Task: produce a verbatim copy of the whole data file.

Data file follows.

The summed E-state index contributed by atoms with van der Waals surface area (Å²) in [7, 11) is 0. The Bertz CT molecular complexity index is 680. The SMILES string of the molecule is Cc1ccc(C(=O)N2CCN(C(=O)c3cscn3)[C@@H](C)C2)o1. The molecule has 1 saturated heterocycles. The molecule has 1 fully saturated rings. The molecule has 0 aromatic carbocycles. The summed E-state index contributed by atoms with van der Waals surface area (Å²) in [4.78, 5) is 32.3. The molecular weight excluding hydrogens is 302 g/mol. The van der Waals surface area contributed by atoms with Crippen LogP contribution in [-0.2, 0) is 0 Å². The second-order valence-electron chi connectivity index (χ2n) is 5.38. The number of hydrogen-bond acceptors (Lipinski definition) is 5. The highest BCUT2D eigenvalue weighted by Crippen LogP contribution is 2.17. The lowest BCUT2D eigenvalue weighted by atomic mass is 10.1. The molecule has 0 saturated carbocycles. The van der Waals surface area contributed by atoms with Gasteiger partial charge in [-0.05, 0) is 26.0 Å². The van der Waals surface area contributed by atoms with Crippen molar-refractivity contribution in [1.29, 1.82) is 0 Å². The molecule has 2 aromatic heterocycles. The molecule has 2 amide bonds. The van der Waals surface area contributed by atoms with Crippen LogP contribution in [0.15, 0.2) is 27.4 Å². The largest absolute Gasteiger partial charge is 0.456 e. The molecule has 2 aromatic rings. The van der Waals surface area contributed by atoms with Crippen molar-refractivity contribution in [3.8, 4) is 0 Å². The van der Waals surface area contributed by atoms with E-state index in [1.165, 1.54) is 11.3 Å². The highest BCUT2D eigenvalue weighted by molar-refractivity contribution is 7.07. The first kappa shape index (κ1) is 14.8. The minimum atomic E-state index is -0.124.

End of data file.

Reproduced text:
The summed E-state index contributed by atoms with van der Waals surface area (Å²) in [7, 11) is 0. The Bertz CT molecular complexity index is 680. The SMILES string of the molecule is Cc1ccc(C(=O)N2CCN(C(=O)c3cscn3)[C@@H](C)C2)o1. The molecule has 1 saturated heterocycles. The molecule has 1 fully saturated rings. The molecule has 0 aromatic carbocycles. The summed E-state index contributed by atoms with van der Waals surface area (Å²) in [4.78, 5) is 32.3. The molecular weight excluding hydrogens is 302 g/mol. The van der Waals surface area contributed by atoms with Crippen LogP contribution in [-0.2, 0) is 0 Å². The second-order valence-electron chi connectivity index (χ2n) is 5.38. The number of hydrogen-bond acceptors (Lipinski definition) is 5. The highest BCUT2D eigenvalue weighted by Crippen LogP contribution is 2.17. The lowest BCUT2D eigenvalue weighted by atomic mass is 10.1. The molecule has 0 saturated carbocycles. The van der Waals surface area contributed by atoms with Gasteiger partial charge in [-0.05, 0) is 26.0 Å². The van der Waals surface area contributed by atoms with Crippen molar-refractivity contribution in [1.29, 1.82) is 0 Å². The molecule has 2 aromatic heterocycles. The molecule has 2 amide bonds. The van der Waals surface area contributed by atoms with Crippen LogP contribution in [0.15, 0.2) is 27.4 Å². The largest absolute Gasteiger partial charge is 0.456 e. The molecule has 2 aromatic rings. The van der Waals surface area contributed by atoms with Crippen molar-refractivity contribution in [3.8, 4) is 0 Å². The van der Waals surface area contributed by atoms with E-state index in [1.165, 1.54) is 11.3 Å². The highest BCUT2D eigenvalue weighted by molar-refractivity contribution is 7.07. The first kappa shape index (κ1) is 14.8. The minimum atomic E-state index is -0.124.